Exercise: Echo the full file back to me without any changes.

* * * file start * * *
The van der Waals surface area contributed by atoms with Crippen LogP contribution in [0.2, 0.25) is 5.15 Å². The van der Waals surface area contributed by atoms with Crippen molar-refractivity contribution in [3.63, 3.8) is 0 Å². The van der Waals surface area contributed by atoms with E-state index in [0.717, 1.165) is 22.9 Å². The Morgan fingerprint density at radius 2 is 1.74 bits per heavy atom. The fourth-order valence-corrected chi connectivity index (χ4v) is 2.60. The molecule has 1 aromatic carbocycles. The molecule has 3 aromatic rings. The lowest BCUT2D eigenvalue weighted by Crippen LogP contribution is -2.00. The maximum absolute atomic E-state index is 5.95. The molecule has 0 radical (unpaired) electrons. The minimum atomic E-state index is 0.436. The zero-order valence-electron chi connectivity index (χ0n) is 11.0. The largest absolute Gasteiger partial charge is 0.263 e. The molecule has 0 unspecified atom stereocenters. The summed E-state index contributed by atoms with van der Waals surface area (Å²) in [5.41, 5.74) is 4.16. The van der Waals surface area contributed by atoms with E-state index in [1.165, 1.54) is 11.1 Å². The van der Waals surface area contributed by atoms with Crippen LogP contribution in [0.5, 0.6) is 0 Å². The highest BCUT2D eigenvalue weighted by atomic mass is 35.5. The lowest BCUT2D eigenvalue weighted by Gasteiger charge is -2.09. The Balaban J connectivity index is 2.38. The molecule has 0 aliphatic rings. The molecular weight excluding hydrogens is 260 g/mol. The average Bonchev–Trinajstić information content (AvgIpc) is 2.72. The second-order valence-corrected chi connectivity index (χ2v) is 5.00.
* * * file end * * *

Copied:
The van der Waals surface area contributed by atoms with Crippen LogP contribution in [0.2, 0.25) is 5.15 Å². The van der Waals surface area contributed by atoms with Crippen molar-refractivity contribution in [3.63, 3.8) is 0 Å². The van der Waals surface area contributed by atoms with E-state index in [0.717, 1.165) is 22.9 Å². The Morgan fingerprint density at radius 2 is 1.74 bits per heavy atom. The fourth-order valence-corrected chi connectivity index (χ4v) is 2.60. The molecule has 1 aromatic carbocycles. The molecule has 3 aromatic rings. The lowest BCUT2D eigenvalue weighted by Crippen LogP contribution is -2.00. The maximum absolute atomic E-state index is 5.95. The molecule has 0 radical (unpaired) electrons. The minimum atomic E-state index is 0.436. The zero-order valence-electron chi connectivity index (χ0n) is 11.0. The largest absolute Gasteiger partial charge is 0.263 e. The molecule has 0 unspecified atom stereocenters. The summed E-state index contributed by atoms with van der Waals surface area (Å²) in [5.41, 5.74) is 4.16. The van der Waals surface area contributed by atoms with E-state index in [1.165, 1.54) is 11.1 Å². The van der Waals surface area contributed by atoms with Crippen LogP contribution in [0.5, 0.6) is 0 Å². The highest BCUT2D eigenvalue weighted by atomic mass is 35.5. The lowest BCUT2D eigenvalue weighted by Gasteiger charge is -2.09. The Balaban J connectivity index is 2.38. The molecule has 0 aliphatic rings. The molecular weight excluding hydrogens is 260 g/mol. The average Bonchev–Trinajstić information content (AvgIpc) is 2.72. The second-order valence-corrected chi connectivity index (χ2v) is 5.00.